" Ben Franklin's autobiography begins, in 1771, as a letter to his son. That son, William Franklin, was becoming something of a disappointment. He, for someone born a bastard in the 1770s, was becoming something of an aristocrat. William had been climbing the social ladder to the point of kissing the ring of King George III. It was not always that way, once father and son had been extremely close, they were only twenty years a part in age, and they shared many a common interest. William, for example, would often act as an assistant in many of Franklin's experiments. However, the similarities seem to have ended there. Ben Franklin had always proud to part of he called the `middling people,' what we would call today middle class, while his son wanted to be part of the ruling elite. One the first things Ben Franklin points out to his son in his `letter' is that he (Ben Franklin) is the youngest son of the youngest son for five generations. In a time-period where the old laws of primogeniture** are still the law of the land, this is quite a strong point to make on his son. Franklin tries to forcefully point out to his son that he and his family are of the most humble origins. In this work, Franklin revels a good deal about his life using the wit in humor that he is famous for. It is very reveling that he sums up his life by stating that if he were offer the chance he would gladly do it all again. "That felicity, when I reflected on it, has induced me sometimes to say, that were it offered to my choice, I should have no objection to a repetition of the same life from its beginning, only asking the advantages authors have in a second edition to correct some of the faults, change some sinister accidents and events of it for others more favorable. But though this were denied, I should still accept the offer. Since such a repetition is not expected, the next thing most like living one's over again seems to be a recollection of that life, and to make that recollection as durable as possible by putting it down in writing." p.1 Some of the most interesting aspects of this book are the little things that Franklin talks about while going over his past. As someone who knows quite a few vegetarians, I found Franklin explaining his `all vegetable diet' very entertaining. Franklin was apparently an on again, off again vegetarian. "I believe I have omitted mentioning that, in my first voyage from Boston, being becalm'd off Block Island, our people set about catching cod, and hauled up a great many. Hitherto I had stuck to my resolution of not eating animal food, and on this occasion I consider'd, with my master Tryon, the taking of every fish as a kind of unprovoked murder, since none of them had, or ever could do us any injury that might justify the slaughter. All of this seemed very reasonable. But I had formerly been a great lover of fish, and, when this came hot out of the frying-pan, it smelt admirably well. I balanc'd some time between principal and inclination, till I recollected that when the fish were opened, I saw smaller fish taken out of their stomachs; then thought I, `If you eat one another, I don't see why we mayn't each you.' So I din'd upon cod very heartily, and continued to eat with other people, returning only now and then to an all vegetable diet. So convenient a thing it is to be a reasonable creature, since it enables one to find or make a reason for every thing one has a mind to do." p.28 As Ben Franklin guides of though the journey of his life, engaging us in useful entertaining tales, he then begins to discuss matters that are far more serious. As the book reaches its unintended conclusion, he remembers a conversation that he had with Lord Grandville, the President of the Privy Council, in 1757, on the nature of the relationship between Great Britain and her colonies. This is a conversation that would have a great deal of consequences over a decade later. "'You Americans have wrong ideas of the nature of your constitution; you contend that the king's instructions to his governors are not laws, and you think yourselves at liberty to regard or disregard them at you own discretion. But those instructions are not the pocket instructions given to a minister going abroad, for regulating his conduct in some trifling point of ceremony. They are first drawn up by judges learned in the laws; they are then considered, debated, and perhaps amended in the Council, after which they are signed by the king. They are then, so far as they relate to you, the law of the land, for the king is the LEGISLATOR OF THE COLONIES.' I told his lordship this was new doctrine to me. I had always understood from our charters that our laws were to be make by our Assemblies, to be presented indeed to the king for his royal assent, but that being once given the king could not repeal or alter them. And as the Assemblies could not make permanent laws without his assent, so neither could he make a law for them without theirs. He assured me I was totally mistaken. I did not think so, however, and his lordship's conversation having a little alarm'd me as to what might be the sentiments of the court concerning us, I wrote it down as soon as I return'd to my lodgings." p. 138-9 Reading Benjamin Franklin telling his own life story is a wonderful and fascinating adventure. In this book, the reader gets advice how to live his or her life to fullest by a man who actually did. Ben Franklin is funny, informative, and opens up a great view into the eighteenth century. The only sad part is he was unable to finish the job, a small disappointment in very successful and productive life. *Since this work was a project that went on and off again from 1771 to 1790 and not published until years after his death, I just put the last year of his life as the books date. **Primogeniture was an old inheritance law that gave the oldest son all the parents property and gave the other siblings nothing. "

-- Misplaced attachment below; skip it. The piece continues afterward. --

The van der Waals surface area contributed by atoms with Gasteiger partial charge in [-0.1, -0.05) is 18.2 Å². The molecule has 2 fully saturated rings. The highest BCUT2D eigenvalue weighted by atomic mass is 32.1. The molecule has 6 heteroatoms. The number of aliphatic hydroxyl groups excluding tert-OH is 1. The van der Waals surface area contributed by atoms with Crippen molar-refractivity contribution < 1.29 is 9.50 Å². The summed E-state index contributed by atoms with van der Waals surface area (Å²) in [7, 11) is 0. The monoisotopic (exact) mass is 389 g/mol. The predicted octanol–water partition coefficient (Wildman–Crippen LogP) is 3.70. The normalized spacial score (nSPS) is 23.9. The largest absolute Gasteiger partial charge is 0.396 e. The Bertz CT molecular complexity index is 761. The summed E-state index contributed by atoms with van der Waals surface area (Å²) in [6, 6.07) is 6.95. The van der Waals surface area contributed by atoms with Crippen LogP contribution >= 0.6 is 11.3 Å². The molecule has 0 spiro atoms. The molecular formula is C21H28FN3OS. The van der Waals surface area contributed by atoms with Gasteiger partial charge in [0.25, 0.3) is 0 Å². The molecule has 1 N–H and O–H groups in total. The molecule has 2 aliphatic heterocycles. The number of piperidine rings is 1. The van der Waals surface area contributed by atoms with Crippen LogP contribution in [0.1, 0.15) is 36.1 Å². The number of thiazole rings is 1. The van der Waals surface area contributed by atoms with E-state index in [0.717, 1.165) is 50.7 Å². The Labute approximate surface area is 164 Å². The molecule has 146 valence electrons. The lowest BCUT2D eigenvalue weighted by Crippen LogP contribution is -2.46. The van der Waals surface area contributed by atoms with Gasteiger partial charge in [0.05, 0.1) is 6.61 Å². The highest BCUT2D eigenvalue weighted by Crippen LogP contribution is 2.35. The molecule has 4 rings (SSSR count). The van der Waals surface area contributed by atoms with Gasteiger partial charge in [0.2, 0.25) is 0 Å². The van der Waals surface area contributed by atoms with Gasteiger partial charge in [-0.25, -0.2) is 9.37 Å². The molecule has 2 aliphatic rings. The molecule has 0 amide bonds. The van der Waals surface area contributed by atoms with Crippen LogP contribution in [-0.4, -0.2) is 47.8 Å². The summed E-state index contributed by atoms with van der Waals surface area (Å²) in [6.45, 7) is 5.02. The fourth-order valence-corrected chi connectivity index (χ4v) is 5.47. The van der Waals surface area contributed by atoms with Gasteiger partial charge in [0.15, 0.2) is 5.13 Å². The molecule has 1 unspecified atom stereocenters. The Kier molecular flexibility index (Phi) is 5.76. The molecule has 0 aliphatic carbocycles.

• 5 out of 55 out of 55 out of 55 out of 55 out of 5 Tom | 1/15/2014